Marta Beatriz Roque, Oscar Elías Biscet, Raúl Rivero, Vladimiro Roca, and Oswaldo Payá are all highly educated people. In many ways they are representative of the dissidents, many of them anonymous, who have been harassed, jailed, exiled and executed in Cuba not just during the wave of repression that began this past March, but throughout the forty-four-year history of the present regime. This latest group of dissidents grew up in Cuba and took advantage of the educational opportunities available to them. Roque is an economist, Biscet is a medical doctor, and Rivero is a highly esteemed poet and journalist. Roca studied aeronautics in the Soviet Union and was a MIG pilot in the Cuban air force. Despite constant harassment from government agents, Payá, essentially self-taught, became a telecommunications engineer by studying at night.
But these individuals did not stop at being competent professionals. Education, no matter how narrow or limited, instills in human beings the ability to think independently. Education also shows us that no one individual or group of individuals has control of the truth. I dont know the truth, Oswaldo Payá has said. Let us search together for the truth, but dont impose yours on me. We in the educational profession understand the power of that posture. When an atmosphere of trust prevails, when knowledge is not the province of one group at the expense of the other, an extraordinary thing happens: the teacher learns as much as the student and both become engaged in an exploration which is, by its very nature, democratic and reciprocal. This exploration changes them, making them less certain but also less rigid, less prone to making pronouncements, more willing to entertain dissent and respect noncomformity. A liberal education does not end within a certain time perioda semester or yearcapped with a grade of A or B, but becomes a practice that informs and guides the life of the individual and of the society to which he or she belongs. Ideally, such a practice lasts for the rest of the individuals life and allows him to live fully and actively within society; it balances passion with reason so that his decisions are not based on whim alone; and it accords him the right and the moral courage to challenge those who would usurp society to achieve their own selfish ends. As José Varela showed us, education is the Achilles heel of dictatorship; it is, as well, part and parcel of the practice of democracy and of that greater practice we call civilization.
What these dissidents have been calling for is the establishment of the civic trust without which none of these practices can flourish. For years they and their colleagues have challenged the powers that be. Their only armaments are their courage, their ideas, and their hopes for a free and democratic Cuba. I think of them: Raúl Rivero and Oscar Elías Biscet in jail in conditions that would horrify the most jaded criminologist; Marta Beatriz Roque in a prison hospital receiving minimal medical attention; Oswaldo Payá and Vladimiro Roca, harassed constantly by agents of state security, their homes spray painted with insulting slogans, their children shunned at school, their families ignored by neighbors, and I am saddened and angered. I am reminded of the great Cuban poet Heberto Padilla, who dared to oppose Castro in the late 60s and early 70s with his poems. As a consequence he was jailed, tortured, and forced to confess his anti-revolutionary sins before a public gathering in 1971. Padilla, who died in exile in 2001 and was never again allowed to publish his work in his own country, may indeed have the last word. In a poem titled Note to be Written in a Tyrants Album he says,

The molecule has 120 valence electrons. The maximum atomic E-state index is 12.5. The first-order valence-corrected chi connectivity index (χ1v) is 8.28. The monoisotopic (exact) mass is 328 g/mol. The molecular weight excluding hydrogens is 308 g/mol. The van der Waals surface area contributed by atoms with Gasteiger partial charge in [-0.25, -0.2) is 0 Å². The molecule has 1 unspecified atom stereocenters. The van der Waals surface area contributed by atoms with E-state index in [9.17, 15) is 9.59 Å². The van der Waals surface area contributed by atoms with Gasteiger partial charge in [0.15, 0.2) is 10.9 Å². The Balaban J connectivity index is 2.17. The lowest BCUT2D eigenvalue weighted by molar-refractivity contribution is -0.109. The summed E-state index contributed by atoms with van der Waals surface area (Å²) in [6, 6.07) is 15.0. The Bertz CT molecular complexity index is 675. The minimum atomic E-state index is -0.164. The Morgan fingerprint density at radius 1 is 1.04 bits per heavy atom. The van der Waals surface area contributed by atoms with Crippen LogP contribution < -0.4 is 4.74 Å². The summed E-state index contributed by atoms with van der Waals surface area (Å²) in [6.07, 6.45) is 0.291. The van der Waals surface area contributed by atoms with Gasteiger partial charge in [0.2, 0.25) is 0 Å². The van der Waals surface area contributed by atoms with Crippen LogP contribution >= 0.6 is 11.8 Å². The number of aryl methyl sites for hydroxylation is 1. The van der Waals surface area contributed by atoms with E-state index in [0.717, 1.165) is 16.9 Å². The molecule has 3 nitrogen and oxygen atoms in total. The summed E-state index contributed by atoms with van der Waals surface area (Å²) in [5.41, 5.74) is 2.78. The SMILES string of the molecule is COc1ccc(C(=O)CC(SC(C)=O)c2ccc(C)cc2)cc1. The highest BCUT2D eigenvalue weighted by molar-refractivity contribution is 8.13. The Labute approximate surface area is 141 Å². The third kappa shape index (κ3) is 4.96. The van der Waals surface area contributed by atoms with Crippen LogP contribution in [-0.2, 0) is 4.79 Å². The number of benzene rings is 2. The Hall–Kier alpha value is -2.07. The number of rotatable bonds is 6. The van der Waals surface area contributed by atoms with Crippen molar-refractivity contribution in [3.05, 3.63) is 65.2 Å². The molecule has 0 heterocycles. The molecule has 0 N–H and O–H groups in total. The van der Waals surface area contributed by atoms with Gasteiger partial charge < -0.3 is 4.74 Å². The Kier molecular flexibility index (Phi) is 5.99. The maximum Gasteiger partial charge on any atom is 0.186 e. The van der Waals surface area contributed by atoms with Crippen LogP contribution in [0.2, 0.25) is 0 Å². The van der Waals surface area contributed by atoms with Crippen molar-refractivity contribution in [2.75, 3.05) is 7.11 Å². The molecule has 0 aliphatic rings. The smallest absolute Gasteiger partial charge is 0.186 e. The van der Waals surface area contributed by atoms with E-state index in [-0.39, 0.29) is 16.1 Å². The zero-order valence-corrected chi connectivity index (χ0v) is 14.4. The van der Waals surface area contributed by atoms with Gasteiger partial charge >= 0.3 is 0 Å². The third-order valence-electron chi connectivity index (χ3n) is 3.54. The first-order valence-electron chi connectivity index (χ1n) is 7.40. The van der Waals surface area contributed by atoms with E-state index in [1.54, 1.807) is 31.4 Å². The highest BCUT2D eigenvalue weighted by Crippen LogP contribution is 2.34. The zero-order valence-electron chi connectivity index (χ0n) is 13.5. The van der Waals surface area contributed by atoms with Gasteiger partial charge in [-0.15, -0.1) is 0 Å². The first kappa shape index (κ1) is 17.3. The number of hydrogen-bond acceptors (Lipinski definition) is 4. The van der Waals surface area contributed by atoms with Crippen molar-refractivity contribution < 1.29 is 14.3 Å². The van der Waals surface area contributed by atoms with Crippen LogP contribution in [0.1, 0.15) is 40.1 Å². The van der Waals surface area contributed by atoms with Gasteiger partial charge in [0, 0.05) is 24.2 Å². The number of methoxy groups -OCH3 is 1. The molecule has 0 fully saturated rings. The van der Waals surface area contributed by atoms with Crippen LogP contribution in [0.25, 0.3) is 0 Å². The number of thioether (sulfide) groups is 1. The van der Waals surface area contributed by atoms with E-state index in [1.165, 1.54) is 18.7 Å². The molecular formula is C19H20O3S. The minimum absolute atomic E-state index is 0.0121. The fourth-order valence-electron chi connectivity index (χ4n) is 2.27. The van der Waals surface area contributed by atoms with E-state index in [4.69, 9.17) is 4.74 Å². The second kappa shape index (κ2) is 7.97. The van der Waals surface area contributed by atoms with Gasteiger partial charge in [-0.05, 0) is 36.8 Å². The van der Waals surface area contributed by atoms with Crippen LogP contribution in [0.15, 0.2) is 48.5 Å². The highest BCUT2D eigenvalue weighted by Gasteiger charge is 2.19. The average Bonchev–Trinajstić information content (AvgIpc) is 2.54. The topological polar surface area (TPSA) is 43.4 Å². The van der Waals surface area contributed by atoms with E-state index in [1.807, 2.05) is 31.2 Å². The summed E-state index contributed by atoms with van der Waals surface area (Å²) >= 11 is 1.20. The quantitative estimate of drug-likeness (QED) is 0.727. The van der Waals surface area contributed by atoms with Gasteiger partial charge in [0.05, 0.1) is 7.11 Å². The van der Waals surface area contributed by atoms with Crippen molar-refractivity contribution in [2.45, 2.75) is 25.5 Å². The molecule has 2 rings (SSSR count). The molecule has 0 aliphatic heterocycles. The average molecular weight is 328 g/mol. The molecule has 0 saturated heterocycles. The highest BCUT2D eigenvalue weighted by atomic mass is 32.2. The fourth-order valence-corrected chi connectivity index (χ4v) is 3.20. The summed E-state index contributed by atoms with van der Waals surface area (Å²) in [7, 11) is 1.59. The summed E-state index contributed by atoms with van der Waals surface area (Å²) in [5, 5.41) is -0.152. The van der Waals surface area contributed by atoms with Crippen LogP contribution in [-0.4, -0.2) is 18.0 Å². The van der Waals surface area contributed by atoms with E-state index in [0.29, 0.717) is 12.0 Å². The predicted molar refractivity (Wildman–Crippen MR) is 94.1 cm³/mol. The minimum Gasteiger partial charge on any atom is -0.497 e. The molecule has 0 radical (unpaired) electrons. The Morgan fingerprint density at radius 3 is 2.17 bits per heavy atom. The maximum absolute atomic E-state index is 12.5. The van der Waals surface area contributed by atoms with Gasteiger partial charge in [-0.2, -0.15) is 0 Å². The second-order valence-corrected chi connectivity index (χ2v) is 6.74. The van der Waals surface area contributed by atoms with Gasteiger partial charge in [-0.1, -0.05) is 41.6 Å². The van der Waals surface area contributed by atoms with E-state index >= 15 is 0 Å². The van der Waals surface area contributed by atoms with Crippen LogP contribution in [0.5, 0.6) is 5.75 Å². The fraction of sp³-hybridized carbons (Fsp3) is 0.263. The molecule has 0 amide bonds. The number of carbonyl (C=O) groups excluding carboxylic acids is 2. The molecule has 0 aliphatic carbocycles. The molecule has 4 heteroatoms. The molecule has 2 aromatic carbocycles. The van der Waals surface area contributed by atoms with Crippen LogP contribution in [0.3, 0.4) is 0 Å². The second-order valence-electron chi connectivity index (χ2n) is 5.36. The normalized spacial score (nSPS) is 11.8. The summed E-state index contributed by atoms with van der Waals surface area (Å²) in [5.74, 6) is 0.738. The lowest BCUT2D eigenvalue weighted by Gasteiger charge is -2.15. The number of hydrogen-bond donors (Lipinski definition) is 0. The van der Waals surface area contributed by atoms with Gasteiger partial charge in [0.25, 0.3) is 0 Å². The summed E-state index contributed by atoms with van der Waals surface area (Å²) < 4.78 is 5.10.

Protect yourself from the wavering ones
Because one day they will learn what it is they do not want.
Protect yourself from the speakers of nonsense,
From Juan-the-Stutterer and Pedro-the-Mute,
Because one day they will discover their strong voice.
Protect yourself from the timid ones and those you beat down,
Because some day they will no longer stand up when you enter.
Cubans are no longer wavering and they are no longer timid. They are refusing in ever-increasing numbers to stand up whenever He enters for they know what has been kept from them all these years: the birthright of every human being, democracy. I am extremely proud that my university, the University in Exile, is honoring Oswaldo Payá, Marta Beatriz Roque, Oscar Elías Biscet, Raúl Rivero, and Vladimiro Roca today. In doing so we pay homage to all of those who struggle for freedom and democracy on this earth.